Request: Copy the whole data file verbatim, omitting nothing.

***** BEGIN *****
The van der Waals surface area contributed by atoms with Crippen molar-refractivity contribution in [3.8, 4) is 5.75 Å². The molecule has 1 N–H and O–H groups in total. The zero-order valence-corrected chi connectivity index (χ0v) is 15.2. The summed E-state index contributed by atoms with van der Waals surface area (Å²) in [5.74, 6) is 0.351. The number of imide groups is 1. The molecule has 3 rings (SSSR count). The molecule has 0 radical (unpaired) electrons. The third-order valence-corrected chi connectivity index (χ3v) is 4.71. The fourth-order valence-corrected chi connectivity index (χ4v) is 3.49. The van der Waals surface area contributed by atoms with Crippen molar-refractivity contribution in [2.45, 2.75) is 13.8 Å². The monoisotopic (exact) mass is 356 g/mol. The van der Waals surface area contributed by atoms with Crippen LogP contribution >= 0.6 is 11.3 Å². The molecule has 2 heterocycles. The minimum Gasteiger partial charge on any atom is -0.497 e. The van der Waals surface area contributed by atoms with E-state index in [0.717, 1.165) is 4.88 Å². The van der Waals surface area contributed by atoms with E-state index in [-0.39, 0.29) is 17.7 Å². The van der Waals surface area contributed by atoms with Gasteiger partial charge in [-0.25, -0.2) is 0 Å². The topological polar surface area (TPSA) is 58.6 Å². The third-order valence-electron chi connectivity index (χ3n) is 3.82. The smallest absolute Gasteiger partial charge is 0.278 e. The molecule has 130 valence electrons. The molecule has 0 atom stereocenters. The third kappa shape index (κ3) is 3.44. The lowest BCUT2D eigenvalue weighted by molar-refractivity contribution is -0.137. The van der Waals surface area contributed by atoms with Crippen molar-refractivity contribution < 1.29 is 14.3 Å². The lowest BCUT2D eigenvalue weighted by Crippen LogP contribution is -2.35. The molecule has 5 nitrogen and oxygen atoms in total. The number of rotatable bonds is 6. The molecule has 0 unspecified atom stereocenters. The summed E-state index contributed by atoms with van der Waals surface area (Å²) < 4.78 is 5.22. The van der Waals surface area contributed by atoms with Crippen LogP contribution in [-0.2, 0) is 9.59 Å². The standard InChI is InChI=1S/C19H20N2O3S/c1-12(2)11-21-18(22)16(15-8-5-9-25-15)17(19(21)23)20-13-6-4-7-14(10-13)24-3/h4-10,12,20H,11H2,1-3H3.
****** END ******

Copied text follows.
The van der Waals surface area contributed by atoms with Crippen molar-refractivity contribution in [3.8, 4) is 5.75 Å². The molecule has 1 N–H and O–H groups in total. The zero-order valence-corrected chi connectivity index (χ0v) is 15.2. The summed E-state index contributed by atoms with van der Waals surface area (Å²) in [5.74, 6) is 0.351. The number of imide groups is 1. The molecule has 3 rings (SSSR count). The molecule has 0 radical (unpaired) electrons. The third-order valence-corrected chi connectivity index (χ3v) is 4.71. The fourth-order valence-corrected chi connectivity index (χ4v) is 3.49. The van der Waals surface area contributed by atoms with Crippen molar-refractivity contribution in [2.45, 2.75) is 13.8 Å². The monoisotopic (exact) mass is 356 g/mol. The van der Waals surface area contributed by atoms with Crippen LogP contribution >= 0.6 is 11.3 Å². The molecule has 2 heterocycles. The minimum Gasteiger partial charge on any atom is -0.497 e. The van der Waals surface area contributed by atoms with E-state index in [0.717, 1.165) is 4.88 Å². The van der Waals surface area contributed by atoms with E-state index in [-0.39, 0.29) is 17.7 Å². The van der Waals surface area contributed by atoms with Gasteiger partial charge in [-0.25, -0.2) is 0 Å². The topological polar surface area (TPSA) is 58.6 Å². The third-order valence-electron chi connectivity index (χ3n) is 3.82. The smallest absolute Gasteiger partial charge is 0.278 e. The molecule has 130 valence electrons. The molecule has 0 atom stereocenters. The third kappa shape index (κ3) is 3.44. The lowest BCUT2D eigenvalue weighted by molar-refractivity contribution is -0.137. The van der Waals surface area contributed by atoms with Crippen molar-refractivity contribution < 1.29 is 14.3 Å². The lowest BCUT2D eigenvalue weighted by Crippen LogP contribution is -2.35. The molecule has 5 nitrogen and oxygen atoms in total. The number of rotatable bonds is 6. The molecule has 0 unspecified atom stereocenters. The summed E-state index contributed by atoms with van der Waals surface area (Å²) < 4.78 is 5.22. The van der Waals surface area contributed by atoms with Crippen LogP contribution in [-0.2, 0) is 9.59 Å². The standard InChI is InChI=1S/C19H20N2O3S/c1-12(2)11-21-18(22)16(15-8-5-9-25-15)17(19(21)23)20-13-6-4-7-14(10-13)24-3/h4-10,12,20H,11H2,1-3H3.